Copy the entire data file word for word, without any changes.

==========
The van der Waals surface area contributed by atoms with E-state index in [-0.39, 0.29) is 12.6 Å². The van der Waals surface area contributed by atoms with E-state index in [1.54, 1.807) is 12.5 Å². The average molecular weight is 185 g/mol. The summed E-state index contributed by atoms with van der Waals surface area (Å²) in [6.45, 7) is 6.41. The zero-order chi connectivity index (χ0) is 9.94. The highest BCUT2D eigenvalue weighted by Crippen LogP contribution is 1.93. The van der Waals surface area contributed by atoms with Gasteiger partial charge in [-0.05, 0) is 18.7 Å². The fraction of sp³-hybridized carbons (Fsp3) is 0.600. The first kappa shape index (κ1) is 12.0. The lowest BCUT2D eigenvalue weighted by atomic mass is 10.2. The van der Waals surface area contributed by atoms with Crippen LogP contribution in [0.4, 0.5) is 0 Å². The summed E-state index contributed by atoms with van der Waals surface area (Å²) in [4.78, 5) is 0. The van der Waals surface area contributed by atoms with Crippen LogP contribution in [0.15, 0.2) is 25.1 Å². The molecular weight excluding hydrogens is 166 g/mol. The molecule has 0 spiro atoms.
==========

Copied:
The van der Waals surface area contributed by atoms with E-state index in [-0.39, 0.29) is 12.6 Å². The van der Waals surface area contributed by atoms with E-state index in [1.54, 1.807) is 12.5 Å². The average molecular weight is 185 g/mol. The summed E-state index contributed by atoms with van der Waals surface area (Å²) in [6.45, 7) is 6.41. The zero-order chi connectivity index (χ0) is 9.94. The highest BCUT2D eigenvalue weighted by Crippen LogP contribution is 1.93. The van der Waals surface area contributed by atoms with Gasteiger partial charge in [-0.05, 0) is 18.7 Å². The fraction of sp³-hybridized carbons (Fsp3) is 0.600. The first kappa shape index (κ1) is 12.0. The lowest BCUT2D eigenvalue weighted by atomic mass is 10.2. The van der Waals surface area contributed by atoms with Crippen LogP contribution in [0.4, 0.5) is 0 Å². The summed E-state index contributed by atoms with van der Waals surface area (Å²) in [4.78, 5) is 0. The van der Waals surface area contributed by atoms with Crippen LogP contribution in [0.15, 0.2) is 25.1 Å². The molecular weight excluding hydrogens is 166 g/mol. The molecule has 0 spiro atoms.